Hey All You New Mothers
Updated: 5 days ago
So, you find yourself on the other side of pregnancy - postpartum. Whether this is your first time or third, it can be a time filled with conflictual thoughts and feelings.
The way your pregnancy went is one factor. One of the women I know experienced "hyperemesis gravidarum" for all three of her pregnancies. She suffered so severely that her babies were spaced about seven years apart. It greatly impacted her ability to bond with her babies at the beginning.
Other women have had births that did not go how they expected like ending with an emergency c-section or experienced a highly medicalized, managed birth involving things like stripping of membranes unexpectedly (yes, it can really hurt!). Or they have laid out plans of natural birth but had unexpected complications. Some have been put on a clock because their water broke and labor didn't kick in.
Prolonged labors leave new mothers exhausted being sent home the next day, often alone in caring for the newborns. Lack of sleep is a real issue. I've worked with women who were so sleep-deprived they had hallucinations.
This year of COVID has greatly impacted many women, especially near the beginning of the pandemic when hospitals were scrambling to develop plans for managing the possibility of being infected. I've worked with women who weren't allowed anyone for support. As hospitals began to have a grasp on how to handle the issue, strict rules were often implemented that only allowed one support person who could not leave until discharge. This rule impacted women who wanted to have both a "doula" (I suggest you look it up - they are an awesome resource in birth!) and their partner, let alone their mothers or friends or other support.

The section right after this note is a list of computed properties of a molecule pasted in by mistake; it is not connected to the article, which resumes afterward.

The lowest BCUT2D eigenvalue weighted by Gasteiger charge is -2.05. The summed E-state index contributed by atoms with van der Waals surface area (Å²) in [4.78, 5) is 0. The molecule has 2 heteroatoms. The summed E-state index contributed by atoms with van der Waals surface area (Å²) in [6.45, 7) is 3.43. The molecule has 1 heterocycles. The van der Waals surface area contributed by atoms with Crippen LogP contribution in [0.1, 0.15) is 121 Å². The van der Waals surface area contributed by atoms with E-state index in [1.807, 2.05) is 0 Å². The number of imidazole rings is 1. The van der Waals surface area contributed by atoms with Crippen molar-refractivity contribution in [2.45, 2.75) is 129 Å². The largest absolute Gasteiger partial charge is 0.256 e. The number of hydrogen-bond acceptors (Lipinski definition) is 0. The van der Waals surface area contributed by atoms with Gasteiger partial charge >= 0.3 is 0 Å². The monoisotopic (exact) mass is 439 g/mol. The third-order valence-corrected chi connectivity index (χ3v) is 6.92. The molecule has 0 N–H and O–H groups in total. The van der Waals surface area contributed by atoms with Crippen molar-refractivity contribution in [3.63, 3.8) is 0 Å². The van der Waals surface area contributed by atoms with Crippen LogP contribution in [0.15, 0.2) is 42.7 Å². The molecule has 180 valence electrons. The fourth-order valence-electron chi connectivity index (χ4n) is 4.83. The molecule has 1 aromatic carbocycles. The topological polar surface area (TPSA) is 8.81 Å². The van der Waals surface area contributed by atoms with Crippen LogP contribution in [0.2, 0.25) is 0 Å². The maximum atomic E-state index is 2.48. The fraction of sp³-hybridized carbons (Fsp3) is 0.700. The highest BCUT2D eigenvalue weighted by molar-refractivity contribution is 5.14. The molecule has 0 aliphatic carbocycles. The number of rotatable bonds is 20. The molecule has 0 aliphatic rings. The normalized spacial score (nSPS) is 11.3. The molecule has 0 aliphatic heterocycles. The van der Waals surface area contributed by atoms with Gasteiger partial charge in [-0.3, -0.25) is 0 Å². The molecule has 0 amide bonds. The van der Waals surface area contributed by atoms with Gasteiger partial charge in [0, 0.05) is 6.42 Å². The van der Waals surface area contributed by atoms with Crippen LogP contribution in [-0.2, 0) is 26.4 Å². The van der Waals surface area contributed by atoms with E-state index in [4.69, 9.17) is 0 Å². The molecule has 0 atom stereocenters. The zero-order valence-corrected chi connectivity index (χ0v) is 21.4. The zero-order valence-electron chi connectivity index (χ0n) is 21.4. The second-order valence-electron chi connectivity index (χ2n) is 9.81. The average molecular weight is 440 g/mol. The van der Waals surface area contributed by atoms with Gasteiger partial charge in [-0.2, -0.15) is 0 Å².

Women often come home from birth having to recover from an incision from a c-section (hey, even though it's a routine surgery, it's still pretty major) or tears (I've worked with women who have had to recover from severe 3rd and 4th degree tears). Even if the birth went well, women are tired, their bottoms are often very painful even if they didn't experience a tear (hemorrhoids often show up during pregnancy or during labor and can be a serious issue to deal with). So they're home and often kind of on their own. They may have a mother who travels to stay for a while. But this year, because of COVID, many women have been in quarantine basically. No mom's groups to go to, little sleep, and the rioting waves of hormones leave new mother vulnerable.
I haven't even touched on what pregnancy and childbirth can do to women who brings a trauma history with them - there are so many possible triggers.
But finally, the baby is here - and you're awash in emotions. You may feel tearful, sad at how the birth went, but hear the message, "Healthy mom, Healthy baby." And, you may think there's something wrong with you. Because of course you're happy that you and the baby are healthy, AND you may have experienced some difficulties. I emphasis the AND because there's room to both be grateful and have other emotions and thoughts about what has happened.
A couple of books I suggest (even if this isn't your first baby) are:
I hope I've helped normalize a little how you might be feeling after the birth of your child. If you feel that your "moodiness" is not getting better, or your having difficulty bonding because of depression or anxiety, please let your OB/GYN know. I am trained in working with women struggling with PMADs - Perinatal Mood and Anxiety Disorders. Please reach out for help and support. You are not a bad mom!!!
I am beginning a new group near the end of April for women with PMAD or who are struggling and want a supportive environment. You deserve the help. If you need more personal support, maybe it's time to contact someone for some help. Contact me at 678-798-8540 for more information.